|By Robert Cohen Executive Director|
Optimist/Pessimist: Twin Sisters
This is the story of two Wisconsin sisters. Their father is a dairyman. I decided to write this column because yesterday a radio host asked whether I was optimistic that my notmilk mission would succeed in changing people's diets. I am often asked whether I am optimistic that all people will one day discover the truth about cow's milk. I share degrees of both optimism and pessimism. During the eight years that I've been investigating and publicizing milk issues, I have grown optimistic because so many doctors have come out of their proverbial closets by warning patients about the adverse effects of milk and dairy products on health. My optimism is reinforced by milk consumption data. Americans have been drinking less milk, year after year, since I've begun the NOTMILK movement. On the other hand, I am pessimistic when I see cheese consumption increasing. People do not equate cheese with milk. Dairy dollars fuel media bias, and the presentation of information is delivered to promote ice cream and cheese consumption. My optimism and pessimism temper each other, juggling realities into a constant seesaw/roller coaster perspective. I do not lose my passion to make a difference. Optimism and pessimism. Reminds me of a story: A Madison, Wisconsin dairy farmer was blessed with twin girls, but while they looked alike, his daughters developed completely different personalities. Rachel was the optimist, and she looked forward to the day when she would own her own dairy farm. Her bedroom was decorated with pictures of cows. She was a happy child. Rebecca hated life on the farm and was the family pessimist. She was guilty of over-analyzing issues and became easily depressed by life's realities. Her goal was to become an animal rights activist-attorney and live and work in the big city, Milwaukee. At the age of 12, Rachel became Madison's youngest dairy princess, winning the county title. At the same age, Rebecca became a member of PETA, and her favorite internet website was notmilk.com. One super-pessimist, wanting to change the world. The other, a rosy-optimist with the same values as her parents. Two extremes living under the same roof. Enough to drive a dad crazy. On their 13th birthday, while the twins were at school, the father loaded his pessimist daughter's room with hundreds of dollars of toys and games. The optimist's room he loaded with cow manure. That night the father passed by the pessimist's room and found her sitting amid the toys crying bitterly. "Why are you crying?" the father asked. "Because my friends will be jealous, and I'll have to read the instructions, and I'll constantly need batteries, and my toys will get broken," said Rebecca. Passing the optimist's room, the father found her dancing for joy in the pile of manure. "What are you so happy about, Rachel?" asked the father. The optimist replied, "There's got to be a cow in here somewhere!"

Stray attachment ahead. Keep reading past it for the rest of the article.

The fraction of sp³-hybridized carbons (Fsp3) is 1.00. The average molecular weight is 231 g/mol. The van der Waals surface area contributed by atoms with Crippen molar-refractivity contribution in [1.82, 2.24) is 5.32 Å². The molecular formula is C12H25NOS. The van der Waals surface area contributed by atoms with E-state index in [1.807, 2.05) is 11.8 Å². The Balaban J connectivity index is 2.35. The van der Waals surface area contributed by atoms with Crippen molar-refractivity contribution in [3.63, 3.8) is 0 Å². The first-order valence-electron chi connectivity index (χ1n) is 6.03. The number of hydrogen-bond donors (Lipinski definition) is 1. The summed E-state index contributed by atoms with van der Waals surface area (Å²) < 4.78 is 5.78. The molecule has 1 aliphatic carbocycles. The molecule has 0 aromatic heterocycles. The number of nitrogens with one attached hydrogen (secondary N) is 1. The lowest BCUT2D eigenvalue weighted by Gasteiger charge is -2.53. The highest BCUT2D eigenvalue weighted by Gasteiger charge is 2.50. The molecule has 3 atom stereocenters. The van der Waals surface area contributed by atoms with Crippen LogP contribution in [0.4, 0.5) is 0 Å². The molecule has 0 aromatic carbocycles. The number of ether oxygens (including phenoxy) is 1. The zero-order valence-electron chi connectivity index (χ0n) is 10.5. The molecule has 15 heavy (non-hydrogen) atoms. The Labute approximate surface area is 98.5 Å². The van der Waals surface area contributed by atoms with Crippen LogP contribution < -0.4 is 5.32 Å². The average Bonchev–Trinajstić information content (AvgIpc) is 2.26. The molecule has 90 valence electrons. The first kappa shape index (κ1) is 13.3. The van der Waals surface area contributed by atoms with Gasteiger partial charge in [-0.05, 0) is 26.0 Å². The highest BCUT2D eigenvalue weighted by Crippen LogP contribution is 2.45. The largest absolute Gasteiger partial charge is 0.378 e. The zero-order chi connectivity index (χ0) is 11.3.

Robert Cohen, author of: MILK A-Z
Executive Director (firstname.lastname@example.org)
Dairy Education Board
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